"The number and diversity of diseases that Joel tackled was truly remarkable. Early in his career, he controlled an outbreak of botulism in Michigan. Given his experience and skills, CDC soon moved him to west Africa to help in the eradication of smallpox. And in the midst of helping to rid the world of smallpox, he found himself in Zaire investigating an unknown but newly recognized outbreak of hemorrhagic fever with very high fatality – the disease that we know today as Ebola.  With Joel’s smarts and knack for collaboration, CDC moved him to Geneva to be the Deputy Chief of the WHO smallpox unit and participate in much of the work that led to the certification of smallpox eradication in 1980.  Not bad for your first decade in public health – serving in a leading position in the eradication of a global disease and a leading position in the discovery of  a brand new and highly fatal infection! My hat is off to Joel’s wife Vicki and children Johanna and Matthew for their travel around the world (experiences that forever changed their lives) to support Joel’s important work.
Dr. Breman giving 2019 President   Dr. Chandy John one of his trademark malaria ties
"He started medical writing in 1970 and published his most recent paper late last year.  Fifty-plus"He returned to CDC in Atlanta and took a position in the revived Malaria Branch and served as Deputy Chief responsible for the epidemiology and field work . He mentored many young scientists (like me) in the exploration of the parasite, vector, human and health systems aspects of malaria.  While Joel was an expert in infectious diseases and their clinical, epidemiologic and microbiologic features, his greatest passion and talent was focused on building the health systems to reach the disenfranchised.  He was a patient devoted teacher and loved being with enthusiastic young people with fresh ideas. As a leader, he never micromanaged but offered support that encouraged our motivation.  

"As one of his mentees, I will never forget his thoughtful council.  We were headed to a meeting at WHO in Geneva.  He said, “You will be in meetings with a lot of smart people with good ideas.  The ideas that will win the day will be the ones that you put on paper in advance. That will allow you to be clear with yourself about those ideas and it will allow others to read, ruminate and make them better.”  

"Joel recognized that his contributions were always part of a team effort, and he took the greatest pride in reducing cases of disease, not in personal fame or recognition.  His own history with disease eradication and new disease detection gave him a unique perspective and allowed him to carry that to realistic enthusiasm and hope for malaria eradication, as well as for other disease eradication: Guinea worm, onchocerciasis, polio, measles and others.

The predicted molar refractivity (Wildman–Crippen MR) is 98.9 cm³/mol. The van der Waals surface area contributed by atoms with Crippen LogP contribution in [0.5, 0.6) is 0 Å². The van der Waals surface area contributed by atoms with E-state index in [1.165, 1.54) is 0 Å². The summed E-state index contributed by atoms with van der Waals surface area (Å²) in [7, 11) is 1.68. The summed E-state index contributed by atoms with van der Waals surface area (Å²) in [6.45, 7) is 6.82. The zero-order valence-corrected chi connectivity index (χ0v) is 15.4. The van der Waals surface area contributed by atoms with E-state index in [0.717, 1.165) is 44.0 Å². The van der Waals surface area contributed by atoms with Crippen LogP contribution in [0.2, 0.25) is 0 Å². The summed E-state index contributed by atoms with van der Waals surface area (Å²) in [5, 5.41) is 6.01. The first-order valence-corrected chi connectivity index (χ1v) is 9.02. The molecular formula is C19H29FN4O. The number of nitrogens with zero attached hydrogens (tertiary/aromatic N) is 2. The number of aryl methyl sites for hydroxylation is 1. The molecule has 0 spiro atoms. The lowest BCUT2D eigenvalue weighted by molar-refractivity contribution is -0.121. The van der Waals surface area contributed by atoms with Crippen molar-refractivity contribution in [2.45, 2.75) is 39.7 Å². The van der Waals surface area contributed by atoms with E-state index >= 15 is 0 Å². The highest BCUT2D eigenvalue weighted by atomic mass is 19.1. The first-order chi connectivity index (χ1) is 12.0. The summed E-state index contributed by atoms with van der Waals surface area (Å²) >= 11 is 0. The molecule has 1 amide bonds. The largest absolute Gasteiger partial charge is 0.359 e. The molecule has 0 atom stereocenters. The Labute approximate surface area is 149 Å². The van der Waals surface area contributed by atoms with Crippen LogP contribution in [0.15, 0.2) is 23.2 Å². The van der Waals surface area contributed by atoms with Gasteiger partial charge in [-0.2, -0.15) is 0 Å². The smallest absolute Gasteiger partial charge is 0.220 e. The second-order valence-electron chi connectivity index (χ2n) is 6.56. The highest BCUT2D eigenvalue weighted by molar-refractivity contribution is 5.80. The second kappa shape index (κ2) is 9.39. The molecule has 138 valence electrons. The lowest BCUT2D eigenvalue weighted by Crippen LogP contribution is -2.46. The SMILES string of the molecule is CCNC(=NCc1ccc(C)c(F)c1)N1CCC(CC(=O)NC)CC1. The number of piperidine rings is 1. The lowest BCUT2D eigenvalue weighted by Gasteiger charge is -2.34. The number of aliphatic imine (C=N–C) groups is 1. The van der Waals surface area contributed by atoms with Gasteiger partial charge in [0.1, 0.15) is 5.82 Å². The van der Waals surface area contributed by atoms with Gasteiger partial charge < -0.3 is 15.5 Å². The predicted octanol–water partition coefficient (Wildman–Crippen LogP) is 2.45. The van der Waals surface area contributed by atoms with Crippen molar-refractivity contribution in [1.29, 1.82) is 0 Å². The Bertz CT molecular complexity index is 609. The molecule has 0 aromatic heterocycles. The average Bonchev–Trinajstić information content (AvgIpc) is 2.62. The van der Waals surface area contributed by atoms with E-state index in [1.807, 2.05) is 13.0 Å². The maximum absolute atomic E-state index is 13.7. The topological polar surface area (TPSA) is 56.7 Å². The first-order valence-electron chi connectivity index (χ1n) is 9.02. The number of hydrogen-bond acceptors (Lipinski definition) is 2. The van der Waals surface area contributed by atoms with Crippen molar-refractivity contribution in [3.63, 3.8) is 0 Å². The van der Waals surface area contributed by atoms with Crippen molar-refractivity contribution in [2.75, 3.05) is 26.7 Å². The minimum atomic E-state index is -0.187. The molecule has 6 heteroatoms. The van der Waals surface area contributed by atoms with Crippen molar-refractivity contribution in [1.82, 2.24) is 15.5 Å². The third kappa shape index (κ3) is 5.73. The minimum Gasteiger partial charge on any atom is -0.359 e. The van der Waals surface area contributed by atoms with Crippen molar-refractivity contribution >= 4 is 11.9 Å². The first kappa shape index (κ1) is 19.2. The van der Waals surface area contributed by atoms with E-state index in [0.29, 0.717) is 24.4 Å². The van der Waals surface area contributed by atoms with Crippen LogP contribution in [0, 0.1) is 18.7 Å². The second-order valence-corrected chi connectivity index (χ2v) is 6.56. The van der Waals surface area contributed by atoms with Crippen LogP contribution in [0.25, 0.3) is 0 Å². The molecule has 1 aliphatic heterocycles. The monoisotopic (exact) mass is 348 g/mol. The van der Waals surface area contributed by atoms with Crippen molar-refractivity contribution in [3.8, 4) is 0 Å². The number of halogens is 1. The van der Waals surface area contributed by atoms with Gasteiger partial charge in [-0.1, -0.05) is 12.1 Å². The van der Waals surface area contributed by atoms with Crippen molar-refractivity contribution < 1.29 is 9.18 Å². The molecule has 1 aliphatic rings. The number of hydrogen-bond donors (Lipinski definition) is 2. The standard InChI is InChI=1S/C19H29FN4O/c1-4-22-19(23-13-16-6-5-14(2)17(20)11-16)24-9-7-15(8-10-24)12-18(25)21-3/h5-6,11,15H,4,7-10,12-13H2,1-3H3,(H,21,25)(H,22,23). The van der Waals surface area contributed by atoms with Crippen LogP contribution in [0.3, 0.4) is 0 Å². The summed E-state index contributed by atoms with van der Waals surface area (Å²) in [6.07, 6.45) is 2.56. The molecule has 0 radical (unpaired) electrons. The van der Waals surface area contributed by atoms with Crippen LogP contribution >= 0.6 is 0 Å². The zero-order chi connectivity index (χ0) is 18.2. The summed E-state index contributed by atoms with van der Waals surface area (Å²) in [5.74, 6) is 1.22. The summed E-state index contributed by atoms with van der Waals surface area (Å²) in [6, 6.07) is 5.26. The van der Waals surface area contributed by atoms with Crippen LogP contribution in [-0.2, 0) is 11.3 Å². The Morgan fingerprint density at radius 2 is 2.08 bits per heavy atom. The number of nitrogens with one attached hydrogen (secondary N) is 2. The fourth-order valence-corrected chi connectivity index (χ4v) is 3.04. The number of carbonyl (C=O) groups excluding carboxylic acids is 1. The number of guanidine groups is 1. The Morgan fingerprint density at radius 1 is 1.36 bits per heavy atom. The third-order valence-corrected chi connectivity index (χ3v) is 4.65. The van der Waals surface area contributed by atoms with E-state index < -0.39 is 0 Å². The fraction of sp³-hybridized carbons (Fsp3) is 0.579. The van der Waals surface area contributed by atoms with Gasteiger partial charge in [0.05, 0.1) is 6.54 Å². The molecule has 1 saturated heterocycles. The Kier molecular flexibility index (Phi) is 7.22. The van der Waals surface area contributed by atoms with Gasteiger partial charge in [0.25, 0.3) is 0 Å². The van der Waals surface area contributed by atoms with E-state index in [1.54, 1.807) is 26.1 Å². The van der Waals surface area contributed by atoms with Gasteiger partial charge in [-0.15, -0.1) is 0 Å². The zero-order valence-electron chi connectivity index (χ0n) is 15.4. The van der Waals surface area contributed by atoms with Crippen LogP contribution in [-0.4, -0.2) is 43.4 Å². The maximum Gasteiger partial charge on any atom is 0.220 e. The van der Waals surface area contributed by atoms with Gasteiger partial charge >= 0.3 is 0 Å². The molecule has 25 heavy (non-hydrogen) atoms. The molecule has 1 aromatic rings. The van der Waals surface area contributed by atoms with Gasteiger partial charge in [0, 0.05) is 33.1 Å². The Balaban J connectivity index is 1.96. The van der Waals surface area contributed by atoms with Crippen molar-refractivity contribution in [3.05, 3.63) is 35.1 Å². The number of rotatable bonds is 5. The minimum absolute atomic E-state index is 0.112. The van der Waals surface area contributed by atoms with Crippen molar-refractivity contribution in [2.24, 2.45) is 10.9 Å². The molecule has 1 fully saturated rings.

"Joel loved life and cared about people – his family, his professional colleagues and those disenfranchised and in need – especially young children and citizens in Africa.  

"Collaboration was his compass and his work in public health programs and research involved colleagues around the world.  He was always eager to listen and learn from each person he met, regardless of their status or role in the play.  He was equally comfortable speaking with an African Minister of Health, a global leader on a specific disease, a class of public health students, the bus driver or the custodian in his office building, or the parking attendant at the hotel.  Joel did that every day.

Loving, devoted husband, father and grandfather

"Amidst his very busy professional life, Joel was still a loving, devoted husband, father and grandfather.  Somehow, he still found time for his love of music, travel, meeting people and sharing stories – lots of stories. 

"As we face Joel’s death, I am reminded of one paper he collaborated on about the value of death certificates – wow, who writes about death certificates?  As a compassionate physician and human being, Joel knew that the life of each person on Earth was precious and deserved respect and honor.  His paper reflected his life as a scientist when he wrote that the death certificates provided “precious sources of knowledge to understand the workings of diseases that still haunt us.”  And his life of compassion wrote, “These documents are a testimony to a person’s life” and “societies that create registration systems of their citizens also provide something literally transcendental to each individual – a lasting record of their existence.”

"Joel, thank you for touching my life and the lives of so many others with your wisdom, optimism and talent.  Our world is a better and healthier place because of you."